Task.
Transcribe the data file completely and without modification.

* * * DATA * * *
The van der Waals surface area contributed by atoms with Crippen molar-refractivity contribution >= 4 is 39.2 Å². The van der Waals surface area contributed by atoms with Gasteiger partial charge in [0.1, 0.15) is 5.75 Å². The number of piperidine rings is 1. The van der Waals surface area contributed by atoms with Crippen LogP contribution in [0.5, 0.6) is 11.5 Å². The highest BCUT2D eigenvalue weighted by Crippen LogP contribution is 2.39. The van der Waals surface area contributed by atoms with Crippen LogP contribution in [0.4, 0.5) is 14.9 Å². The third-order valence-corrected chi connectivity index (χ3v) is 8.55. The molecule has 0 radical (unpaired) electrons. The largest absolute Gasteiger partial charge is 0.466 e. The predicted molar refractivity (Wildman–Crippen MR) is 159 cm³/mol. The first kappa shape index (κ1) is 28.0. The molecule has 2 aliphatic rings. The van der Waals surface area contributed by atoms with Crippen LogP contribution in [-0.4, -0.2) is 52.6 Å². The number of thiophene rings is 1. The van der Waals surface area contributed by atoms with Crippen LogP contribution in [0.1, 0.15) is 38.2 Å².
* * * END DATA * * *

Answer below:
The van der Waals surface area contributed by atoms with Crippen molar-refractivity contribution >= 4 is 39.2 Å². The van der Waals surface area contributed by atoms with Gasteiger partial charge in [0.1, 0.15) is 5.75 Å². The number of piperidine rings is 1. The van der Waals surface area contributed by atoms with Crippen LogP contribution in [0.5, 0.6) is 11.5 Å². The highest BCUT2D eigenvalue weighted by Crippen LogP contribution is 2.39. The van der Waals surface area contributed by atoms with Crippen LogP contribution in [0.4, 0.5) is 14.9 Å². The third-order valence-corrected chi connectivity index (χ3v) is 8.55. The molecule has 0 radical (unpaired) electrons. The largest absolute Gasteiger partial charge is 0.466 e. The predicted molar refractivity (Wildman–Crippen MR) is 159 cm³/mol. The first kappa shape index (κ1) is 28.0. The molecule has 2 aliphatic rings. The van der Waals surface area contributed by atoms with Crippen LogP contribution in [-0.4, -0.2) is 52.6 Å². The number of thiophene rings is 1. The van der Waals surface area contributed by atoms with Crippen LogP contribution in [0.1, 0.15) is 38.2 Å².